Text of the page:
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It's Your Money  

Retirees need equities

For those soon to retire or already retired, market volatility and emotions are their two worst enemies when combined.

They are fearful of their retirement portfolios taking a “big hit” if markets drop and then running out of money.

In their minds, the logical solution is to seek the “safe haven” of bonds and other fixed income. 

But there is something else they should be more fearful of — guaranteeing they will run out of money by being too conservative. 

For years, investors have been warned about “sequential risk," that is the risk of retiring just before a bear market begins. With that risk so regularly discussed, many are drastically reducing the amount of equities they hold in favour of “safer” fixed income investments. 

The problem with fixed income though, is that it doesn’t produce any meaningful returns. And once you put inflation and taxes on top, the net purchasing power of money invested in fixed income is guaranteed to go down each year. 

Yes, equities are more volatile but if your goal is to maintain your ability to pay expenses over three decades with ever-increasing costs of living, equities are really your only option. Why do I say that maintaining a high stock allocation is necessary, even if it increases volatility? 

Risk rewards

Volatility is the entire reason that stocks provide higher returns than bonds.

Investors are rewarded for taking part in this volatility, but it doesn’t have to be a bad thing. Proper investment management can take advantage of it by deploying additional cash during downturns to boost returns further. Income needs can be managed by keeping a healthy emergency fund or cash reserve. 

No crystal ball

There are many products and service providers out there that claim they can get equity like returns without the volatility but unless they have a crystal ball, this is not possible. Suppressing volatility means suppressing returns. Instead you need to embrace it for what it – there is no free lunch out there. 

Sequence of returns

The sequence of returns risk does not apply to your entire retirement account, unless you plan to spend all your money in the next few years. If your retirement plan spans three decades, the money you will spend in years five to 30 can easily absorb a short term drop as they’ll fully recover well before you need it.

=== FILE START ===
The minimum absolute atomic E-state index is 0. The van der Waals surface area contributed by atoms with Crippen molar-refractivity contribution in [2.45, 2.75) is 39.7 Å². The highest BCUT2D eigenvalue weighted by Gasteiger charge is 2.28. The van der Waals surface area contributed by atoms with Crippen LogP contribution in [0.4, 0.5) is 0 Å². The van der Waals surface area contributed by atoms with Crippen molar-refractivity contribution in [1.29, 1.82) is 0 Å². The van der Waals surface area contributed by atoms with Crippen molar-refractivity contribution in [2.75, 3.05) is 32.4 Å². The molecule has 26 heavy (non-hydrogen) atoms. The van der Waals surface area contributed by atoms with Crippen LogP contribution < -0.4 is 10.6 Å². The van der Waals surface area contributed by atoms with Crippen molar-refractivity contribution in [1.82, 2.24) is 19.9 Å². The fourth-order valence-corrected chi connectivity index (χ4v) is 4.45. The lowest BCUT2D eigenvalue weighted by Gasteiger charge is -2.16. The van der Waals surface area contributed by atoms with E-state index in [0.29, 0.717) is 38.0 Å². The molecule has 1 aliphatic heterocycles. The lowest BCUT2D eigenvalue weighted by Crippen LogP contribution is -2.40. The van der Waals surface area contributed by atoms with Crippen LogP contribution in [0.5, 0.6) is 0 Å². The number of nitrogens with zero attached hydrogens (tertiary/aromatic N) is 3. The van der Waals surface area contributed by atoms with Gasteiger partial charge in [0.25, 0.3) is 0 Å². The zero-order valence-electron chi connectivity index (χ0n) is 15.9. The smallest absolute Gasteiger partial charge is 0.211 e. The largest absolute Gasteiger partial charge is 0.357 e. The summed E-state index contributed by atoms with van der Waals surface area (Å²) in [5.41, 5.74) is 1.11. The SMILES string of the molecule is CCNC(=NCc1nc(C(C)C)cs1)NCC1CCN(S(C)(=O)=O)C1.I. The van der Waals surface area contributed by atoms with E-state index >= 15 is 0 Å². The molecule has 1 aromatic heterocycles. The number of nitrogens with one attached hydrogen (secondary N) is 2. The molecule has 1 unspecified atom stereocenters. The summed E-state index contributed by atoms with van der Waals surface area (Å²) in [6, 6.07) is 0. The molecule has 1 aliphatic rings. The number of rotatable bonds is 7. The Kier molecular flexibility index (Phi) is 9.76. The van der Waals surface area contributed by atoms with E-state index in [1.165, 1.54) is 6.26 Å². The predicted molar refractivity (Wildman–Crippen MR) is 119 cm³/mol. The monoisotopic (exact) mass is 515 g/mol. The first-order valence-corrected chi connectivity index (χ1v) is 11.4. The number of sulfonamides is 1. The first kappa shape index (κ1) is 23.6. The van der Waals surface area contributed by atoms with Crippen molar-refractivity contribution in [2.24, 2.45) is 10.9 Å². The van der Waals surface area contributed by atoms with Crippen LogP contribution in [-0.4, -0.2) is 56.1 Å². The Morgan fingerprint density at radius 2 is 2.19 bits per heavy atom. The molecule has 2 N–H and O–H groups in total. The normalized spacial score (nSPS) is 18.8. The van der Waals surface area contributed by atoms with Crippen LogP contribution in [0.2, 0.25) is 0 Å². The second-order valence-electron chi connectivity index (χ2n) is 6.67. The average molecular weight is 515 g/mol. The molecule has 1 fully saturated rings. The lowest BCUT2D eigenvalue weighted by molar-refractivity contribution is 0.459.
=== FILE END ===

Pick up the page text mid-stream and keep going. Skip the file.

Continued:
Yet many feel they need to invest their entire account as if it will be spent soon. 

Volatility vs risk

Many people mistake volatility for risk, but they are two different things. Volatility in itself doesn’t make your personal financial plan riskier as long as it is managed right. But you know what does?

The fear of volatility creating a permanent reduction to one’s standard of living for the rest of your life.

Every time the markets drop, plenty of people come out of the woodworks to say why this time is different and they will never rebound. Yet every time they drop, markets not only rebound but grow to new highs. 

Equities will no doubt see drops and even crashes again, but those will be temporary and investors willing to hold on through them will be rewarded on the other end.

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About the Author

Brett, designated as a chartered investment manager and certified financial planner, is the regional director (Okanagan) for IG Wealth Management.

In addition to his “day job," Brett was appointed to the board of directors of FP Canada (formerly FPSC) in 2014, named as the board’s vice-chair in 2017 and took over as board chairman in 2019. 

Brett has been writing a weekly financial planning column since 2012 and provides his readers with easy to understand explanations of the complex financial challenges that they face in every stage of life.

Enhancing the financial literacy of Canadian consumers is a top priority of Brett’s and his ongoing efforts as a finance writer and on the regulatory side through the FP Canada board focus on this initiative.   

Please let Brett know if you have any topics that you’d like him to cover in future columns by emailing him at [email protected]



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The views expressed are strictly those of the author and not necessarily those of Castanet. Castanet does not warrant the contents.

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